Friday, September 30, 2011

The latest trends in moral thought

Kill a newborn - no problem. Just a slightly delayed abortion after all.

Want to eat french fries? Slow down there.

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Blogging considered harmful

I am afraid that for personal ethical reasons I am not prepared to co-operate – I believe that blogging as currently manifested should be made a serious criminal office . . .

Ah yes, those people publishing their opinions, what a danger to society. We should ban newspapers and political organizations too, nothing good comes of stirring up the pot.

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Wednesday, September 28, 2011

L'Shanah Tovah!

Monday, September 26, 2011

The universe is really big

Check out the atlas.


Saturday, September 24, 2011

Who's the job creator?

Correct answer: Me!

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Monday, September 19, 2011


Today I declare war on dubious uses of words. The most common issue I see is with the word "nonplussed", which in fact means bewildered but which people use to mean, I guess, "not plussed", except that plussed is not a word, alas.

Exhibit A:

They're super messy. Sauce ends up on your hands, your face, and very often your friend's couch. As a host, you want to order wings but you know your friends have the dexterity and cleanliness of a kindergartner. This typically doesn't go over well with your already nonplussed Significant Other.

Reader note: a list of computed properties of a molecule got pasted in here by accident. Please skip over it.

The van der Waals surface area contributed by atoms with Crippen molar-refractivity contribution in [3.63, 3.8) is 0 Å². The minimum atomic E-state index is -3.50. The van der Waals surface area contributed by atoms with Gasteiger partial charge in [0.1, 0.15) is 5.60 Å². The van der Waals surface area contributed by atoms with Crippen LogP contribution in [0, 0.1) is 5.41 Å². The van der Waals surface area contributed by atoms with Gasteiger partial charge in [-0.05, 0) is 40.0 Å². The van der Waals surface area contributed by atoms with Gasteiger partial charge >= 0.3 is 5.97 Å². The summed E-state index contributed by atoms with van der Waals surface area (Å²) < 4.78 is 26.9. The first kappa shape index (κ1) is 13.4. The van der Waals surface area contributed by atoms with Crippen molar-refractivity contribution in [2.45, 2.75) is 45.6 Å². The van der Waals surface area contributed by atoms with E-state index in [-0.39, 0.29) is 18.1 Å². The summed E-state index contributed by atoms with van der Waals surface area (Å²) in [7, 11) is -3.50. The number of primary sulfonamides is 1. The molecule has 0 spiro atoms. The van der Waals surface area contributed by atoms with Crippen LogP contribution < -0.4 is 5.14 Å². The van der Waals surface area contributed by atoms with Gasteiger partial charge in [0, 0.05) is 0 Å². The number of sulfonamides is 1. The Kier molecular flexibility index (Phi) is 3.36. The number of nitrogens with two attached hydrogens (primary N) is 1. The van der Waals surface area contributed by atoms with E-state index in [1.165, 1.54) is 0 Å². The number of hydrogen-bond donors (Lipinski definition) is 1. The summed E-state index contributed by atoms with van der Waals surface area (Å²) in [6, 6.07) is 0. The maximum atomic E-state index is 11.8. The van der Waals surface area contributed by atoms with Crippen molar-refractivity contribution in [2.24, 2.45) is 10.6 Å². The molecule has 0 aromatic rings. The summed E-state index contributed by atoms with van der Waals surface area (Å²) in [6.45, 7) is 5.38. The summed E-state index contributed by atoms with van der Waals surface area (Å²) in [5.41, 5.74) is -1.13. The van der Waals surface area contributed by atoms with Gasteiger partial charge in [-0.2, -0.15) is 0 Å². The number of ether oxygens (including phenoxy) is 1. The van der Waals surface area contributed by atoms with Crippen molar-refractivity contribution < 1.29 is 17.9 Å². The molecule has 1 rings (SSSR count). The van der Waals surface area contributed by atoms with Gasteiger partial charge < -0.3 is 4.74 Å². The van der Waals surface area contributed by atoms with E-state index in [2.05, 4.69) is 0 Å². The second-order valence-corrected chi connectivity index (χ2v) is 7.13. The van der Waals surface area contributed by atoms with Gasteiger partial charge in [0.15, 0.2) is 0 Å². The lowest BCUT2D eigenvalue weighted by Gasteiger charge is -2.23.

I declare this war for two reasons.

Firstly, I think it is important for words to have meanings, so that we can have discussions.

Secondly, every time I try to parse a sentence with "nonplussed" in it, it takes me about a minute to try to figure out what in the world the author means. For example, here I was wondering why the spouse was bewildered.

On a side note, Wikipedia says that the word refute is now of disputed usage. I have never heard it mean anything other than to "deny with reasoned argument", but apparently now it just means to disagree with someone? What nonsense. We already have a word that means that - "disagree".

Now we must ask if this war is a just war. Well, there are a bunch of traditional criteria for jus ad bellum.

Just cause - Certainly met. We can't have language disintegrating on us.

Proper authority - degree from a prestigious institution, know a few English majors. Close enough.

Right intention - For sure.